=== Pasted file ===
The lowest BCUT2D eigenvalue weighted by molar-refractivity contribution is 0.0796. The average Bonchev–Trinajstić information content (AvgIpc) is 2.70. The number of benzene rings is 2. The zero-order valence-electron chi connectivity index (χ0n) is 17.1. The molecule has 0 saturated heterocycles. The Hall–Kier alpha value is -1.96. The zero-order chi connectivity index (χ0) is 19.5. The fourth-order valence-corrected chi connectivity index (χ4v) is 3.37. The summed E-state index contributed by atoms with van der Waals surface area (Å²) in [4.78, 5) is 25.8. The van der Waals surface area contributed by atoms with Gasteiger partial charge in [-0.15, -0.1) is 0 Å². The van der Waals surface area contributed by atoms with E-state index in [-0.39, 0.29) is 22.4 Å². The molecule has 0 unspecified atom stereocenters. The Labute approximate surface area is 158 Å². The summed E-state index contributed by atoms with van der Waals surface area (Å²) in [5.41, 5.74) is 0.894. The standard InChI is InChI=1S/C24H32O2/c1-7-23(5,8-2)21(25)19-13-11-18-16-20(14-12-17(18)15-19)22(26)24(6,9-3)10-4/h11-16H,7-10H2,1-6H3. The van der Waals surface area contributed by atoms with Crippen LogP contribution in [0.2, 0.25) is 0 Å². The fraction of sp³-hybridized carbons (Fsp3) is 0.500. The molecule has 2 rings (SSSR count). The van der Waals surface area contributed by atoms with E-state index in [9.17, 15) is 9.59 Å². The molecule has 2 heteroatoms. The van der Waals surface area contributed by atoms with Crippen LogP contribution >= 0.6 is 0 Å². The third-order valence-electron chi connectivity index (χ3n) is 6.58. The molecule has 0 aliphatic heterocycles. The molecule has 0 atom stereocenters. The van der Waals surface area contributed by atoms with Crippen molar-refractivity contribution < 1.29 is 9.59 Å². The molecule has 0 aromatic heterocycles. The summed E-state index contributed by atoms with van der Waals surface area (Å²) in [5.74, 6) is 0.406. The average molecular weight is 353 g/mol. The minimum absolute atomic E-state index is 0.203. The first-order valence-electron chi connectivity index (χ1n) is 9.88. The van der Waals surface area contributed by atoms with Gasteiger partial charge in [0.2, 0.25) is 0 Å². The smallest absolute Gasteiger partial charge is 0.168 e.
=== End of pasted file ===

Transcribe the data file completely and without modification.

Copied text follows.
The lowest BCUT2D eigenvalue weighted by molar-refractivity contribution is 0.0796. The average Bonchev–Trinajstić information content (AvgIpc) is 2.70. The number of benzene rings is 2. The zero-order valence-electron chi connectivity index (χ0n) is 17.1. The molecule has 0 saturated heterocycles. The Hall–Kier alpha value is -1.96. The zero-order chi connectivity index (χ0) is 19.5. The fourth-order valence-corrected chi connectivity index (χ4v) is 3.37. The summed E-state index contributed by atoms with van der Waals surface area (Å²) in [4.78, 5) is 25.8. The van der Waals surface area contributed by atoms with Gasteiger partial charge in [-0.15, -0.1) is 0 Å². The van der Waals surface area contributed by atoms with E-state index in [-0.39, 0.29) is 22.4 Å². The molecule has 0 unspecified atom stereocenters. The Labute approximate surface area is 158 Å². The summed E-state index contributed by atoms with van der Waals surface area (Å²) in [5.41, 5.74) is 0.894. The standard InChI is InChI=1S/C24H32O2/c1-7-23(5,8-2)21(25)19-13-11-18-16-20(14-12-17(18)15-19)22(26)24(6,9-3)10-4/h11-16H,7-10H2,1-6H3. The van der Waals surface area contributed by atoms with Crippen LogP contribution in [0.2, 0.25) is 0 Å². The fraction of sp³-hybridized carbons (Fsp3) is 0.500. The molecule has 2 rings (SSSR count). The van der Waals surface area contributed by atoms with E-state index in [9.17, 15) is 9.59 Å². The molecule has 2 heteroatoms. The van der Waals surface area contributed by atoms with Crippen LogP contribution >= 0.6 is 0 Å². The third-order valence-electron chi connectivity index (χ3n) is 6.58. The molecule has 0 aliphatic heterocycles. The molecule has 0 atom stereocenters. The van der Waals surface area contributed by atoms with Crippen molar-refractivity contribution < 1.29 is 9.59 Å². The molecule has 0 aromatic heterocycles. The summed E-state index contributed by atoms with van der Waals surface area (Å²) in [5.74, 6) is 0.406. The average molecular weight is 353 g/mol. The minimum absolute atomic E-state index is 0.203. The first-order valence-electron chi connectivity index (χ1n) is 9.88. The van der Waals surface area contributed by atoms with Gasteiger partial charge in [0.2, 0.25) is 0 Å². The smallest absolute Gasteiger partial charge is 0.168 e.